Hit hard, schools brace for more cuts

No matter the bailout, advocates, parents fear a `devastating' impact

Crisis In Baltimore Schools

February 26, 2004|By Liz Bowie | Liz Bowie,SUN STAFF

Special programs for gifted and talented students already have been canceled. Elementary school counselors have been laid off or moved to middle or high schools. And with money for substitute teachers cut, some classes are doubling up when a teacher is out sick.

For Baltimore's school children the financial crisis has brought disruption. But the next round of cost-cutting measures - which top state officials say will be necessary no matter what school system bailout plan emerges in Annapolis - likely would be more damaging.

School system advocates expect summer school for children with failing grades would be curtailed or canceled. Class sizes would increase to as many as 32 students in high school. And school and union officials worry that experienced teachers would quit in droves, especially if their pay is cut, as some proposals have urged.

"The overall impact is going to be devastating," said Brian Dale, executive vice president of the Baltimore Teachers Union.

Yesterday, city and state leaders met in Annapolis to discuss a possible solution but were unable to agree on a plan that would clear the way for the schools to receive a major cash infusion from the state.

Concerned that Gov. Robert L. Ehrlich Jr. and the legislature may impose state control over city schools, Mayor Martin O'Malley, educational advocates, parents and teachers sought to increase their role and blunt the impact on children.

ACLU wants in

The mayor and the American Civil Liberties Union tried to interject themselves into a process that seemed now to be controlled by the governor. And parents and union leaders worked around the edge of negotiations, hoping to play even a minor role in shaping a revamped school system.

In a letter to the governor, O'Malley offered $33.6 million in city money and a list of suggested changes to ensure better fiscal accountability. The ACLU wrote to state leaders reminding them that it should be included in any discussions about the restructuring of the city school system.

The ACLU was one of the parties in the settlement of a lawsuit seven years ago that resulted in the current city-state partnership.

"It is very possible that we would not be troubled by greater state authority as long as that authority was matched with dollars to solve the problem," said Bebe Verdery, ACLU official. But if all the state offers in extra funding is loans, Verdery said, the ACLU would not find that acceptable. The ACLU has been left out of discussions.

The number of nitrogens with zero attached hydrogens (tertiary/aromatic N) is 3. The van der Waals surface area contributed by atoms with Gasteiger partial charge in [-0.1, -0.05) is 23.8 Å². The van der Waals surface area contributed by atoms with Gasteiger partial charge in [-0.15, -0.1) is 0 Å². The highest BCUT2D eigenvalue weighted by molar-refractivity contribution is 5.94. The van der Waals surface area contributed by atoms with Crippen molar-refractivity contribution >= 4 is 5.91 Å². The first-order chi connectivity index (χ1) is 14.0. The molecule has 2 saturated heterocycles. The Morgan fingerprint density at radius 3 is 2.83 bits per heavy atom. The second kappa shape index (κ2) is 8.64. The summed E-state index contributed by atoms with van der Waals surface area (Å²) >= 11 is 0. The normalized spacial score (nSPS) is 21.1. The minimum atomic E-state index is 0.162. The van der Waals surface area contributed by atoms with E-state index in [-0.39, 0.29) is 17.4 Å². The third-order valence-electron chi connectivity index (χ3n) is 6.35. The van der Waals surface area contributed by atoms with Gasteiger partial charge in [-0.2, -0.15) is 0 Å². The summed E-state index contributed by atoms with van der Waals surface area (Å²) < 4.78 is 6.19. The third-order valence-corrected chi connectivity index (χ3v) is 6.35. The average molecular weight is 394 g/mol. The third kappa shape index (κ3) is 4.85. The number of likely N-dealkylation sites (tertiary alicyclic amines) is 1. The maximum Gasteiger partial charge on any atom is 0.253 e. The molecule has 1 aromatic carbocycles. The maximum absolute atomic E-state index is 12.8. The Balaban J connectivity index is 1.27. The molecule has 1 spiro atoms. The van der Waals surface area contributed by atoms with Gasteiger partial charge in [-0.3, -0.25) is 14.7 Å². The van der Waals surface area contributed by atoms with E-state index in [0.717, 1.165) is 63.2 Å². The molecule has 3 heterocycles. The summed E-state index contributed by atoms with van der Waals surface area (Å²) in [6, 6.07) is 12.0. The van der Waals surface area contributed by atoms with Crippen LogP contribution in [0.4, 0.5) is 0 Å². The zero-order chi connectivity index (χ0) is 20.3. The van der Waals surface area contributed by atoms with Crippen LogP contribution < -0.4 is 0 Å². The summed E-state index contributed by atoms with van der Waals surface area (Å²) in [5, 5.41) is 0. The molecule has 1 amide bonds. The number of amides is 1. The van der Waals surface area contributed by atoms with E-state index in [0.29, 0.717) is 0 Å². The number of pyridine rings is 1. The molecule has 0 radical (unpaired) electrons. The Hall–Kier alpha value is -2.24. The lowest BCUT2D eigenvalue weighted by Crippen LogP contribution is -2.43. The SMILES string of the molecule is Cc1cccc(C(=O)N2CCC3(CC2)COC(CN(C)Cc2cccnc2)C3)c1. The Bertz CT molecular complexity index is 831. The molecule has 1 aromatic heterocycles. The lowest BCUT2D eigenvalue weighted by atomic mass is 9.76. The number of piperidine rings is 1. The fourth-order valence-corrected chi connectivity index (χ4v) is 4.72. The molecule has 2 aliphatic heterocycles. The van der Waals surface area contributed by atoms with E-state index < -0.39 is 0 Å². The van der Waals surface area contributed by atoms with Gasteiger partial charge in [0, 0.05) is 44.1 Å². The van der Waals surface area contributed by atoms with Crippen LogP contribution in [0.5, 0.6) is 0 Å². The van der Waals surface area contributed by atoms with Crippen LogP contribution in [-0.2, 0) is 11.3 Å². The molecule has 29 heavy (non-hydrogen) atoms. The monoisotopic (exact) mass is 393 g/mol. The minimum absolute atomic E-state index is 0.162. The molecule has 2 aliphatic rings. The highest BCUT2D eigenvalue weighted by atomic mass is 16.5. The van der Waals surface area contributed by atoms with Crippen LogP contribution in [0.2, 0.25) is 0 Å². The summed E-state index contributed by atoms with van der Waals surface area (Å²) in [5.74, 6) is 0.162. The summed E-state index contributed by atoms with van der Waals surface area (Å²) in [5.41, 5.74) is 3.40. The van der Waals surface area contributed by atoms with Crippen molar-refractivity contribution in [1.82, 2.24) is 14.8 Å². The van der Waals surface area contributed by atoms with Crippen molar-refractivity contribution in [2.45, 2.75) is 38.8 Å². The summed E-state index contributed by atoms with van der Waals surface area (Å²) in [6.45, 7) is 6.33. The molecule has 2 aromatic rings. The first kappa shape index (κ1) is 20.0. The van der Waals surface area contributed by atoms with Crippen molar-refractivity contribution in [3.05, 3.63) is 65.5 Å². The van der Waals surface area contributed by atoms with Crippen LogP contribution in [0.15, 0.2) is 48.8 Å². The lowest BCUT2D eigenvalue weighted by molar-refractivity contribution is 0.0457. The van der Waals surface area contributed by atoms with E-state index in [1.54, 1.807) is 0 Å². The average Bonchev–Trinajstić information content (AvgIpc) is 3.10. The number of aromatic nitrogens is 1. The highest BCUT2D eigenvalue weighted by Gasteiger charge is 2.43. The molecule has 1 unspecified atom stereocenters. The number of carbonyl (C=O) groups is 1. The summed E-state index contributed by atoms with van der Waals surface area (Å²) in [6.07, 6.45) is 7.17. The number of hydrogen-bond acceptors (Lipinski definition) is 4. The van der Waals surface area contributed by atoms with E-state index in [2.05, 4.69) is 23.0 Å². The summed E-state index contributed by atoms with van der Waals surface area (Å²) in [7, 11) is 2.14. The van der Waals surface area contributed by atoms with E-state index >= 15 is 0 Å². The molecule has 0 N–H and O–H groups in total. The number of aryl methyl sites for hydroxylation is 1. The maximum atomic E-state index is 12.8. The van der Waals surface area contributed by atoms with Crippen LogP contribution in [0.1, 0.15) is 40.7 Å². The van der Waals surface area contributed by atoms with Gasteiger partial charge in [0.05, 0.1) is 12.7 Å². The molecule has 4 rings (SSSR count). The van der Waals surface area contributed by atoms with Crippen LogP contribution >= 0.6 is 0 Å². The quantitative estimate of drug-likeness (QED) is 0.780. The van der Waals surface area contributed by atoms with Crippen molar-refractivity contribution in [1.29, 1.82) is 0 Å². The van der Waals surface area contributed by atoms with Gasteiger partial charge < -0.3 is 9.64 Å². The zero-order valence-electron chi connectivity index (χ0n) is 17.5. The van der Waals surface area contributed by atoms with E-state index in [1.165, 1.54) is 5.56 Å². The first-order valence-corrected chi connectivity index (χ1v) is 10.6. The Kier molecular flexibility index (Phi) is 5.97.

Resistance to state rule

Across the city, teachers, parents and community groups fear that a state takeover - particularly in the form of a receivership - would erode the academic progress that has been made in the school system.

"If receivership only means cost-cutting measures to help us meet the bottom line," said Michael Hamilton, president of the Baltimore Council of PTAs, "then obviously everything that you do will affect the classroom."

Hamilton said cuts made this year have affected the quality of instruction. Schools have called the PTAs' office, asking for help purchasing basic supplies, he said, such as paper, pencils and calculators.

Getting rid of summer school, Dale said, would jeopardize one of the school board's most important initiatives - eliminating social promotion.

"What are you going to do? Are you going to tell a third of the students they aren't going to pass and there is nothing you can do about it?" Dale said.

Hope of aid influx

State Superintendent of Schools Nancy S. Grasmick, who has promised to present the governor this week with an academic improvement plan for the schools, was more optimistic. She is basing her hopes on passage of the so-called Thornton school funding initiative, which would give the city an additional $76 million next year.

"There'll be a huge emphasis on reading," said Grasmick, especially in the early, "formative" years. Class sizes will be carefully differentiated, "more so than they are now," so that children in kindergarten through third-grade are in smaller classes and older children are in larger groups.

Grasmick said the system will "continue to downsize high schools," one of the initiatives of former schools chief Carmen V. Russo, and "pay particular attention to low-performing middle schools."

Even if Thornton aid is approved by the governor and legislature, parents and teachers expect an exodus of some of the system's best teachers. "The experienced teachers, teachers with options, are going to leave this system because of the turmoil," said Larry Gaines, the immediate past president of the school system's Parent Community Advisory Board.

`Bare-bones schools'

A grass-roots parent group, Advocates for Reform at the Top, which represents parents from several city schools, predicted yesterday that receivership would result in teacher layoffs and leave behind "bare-bones schools."

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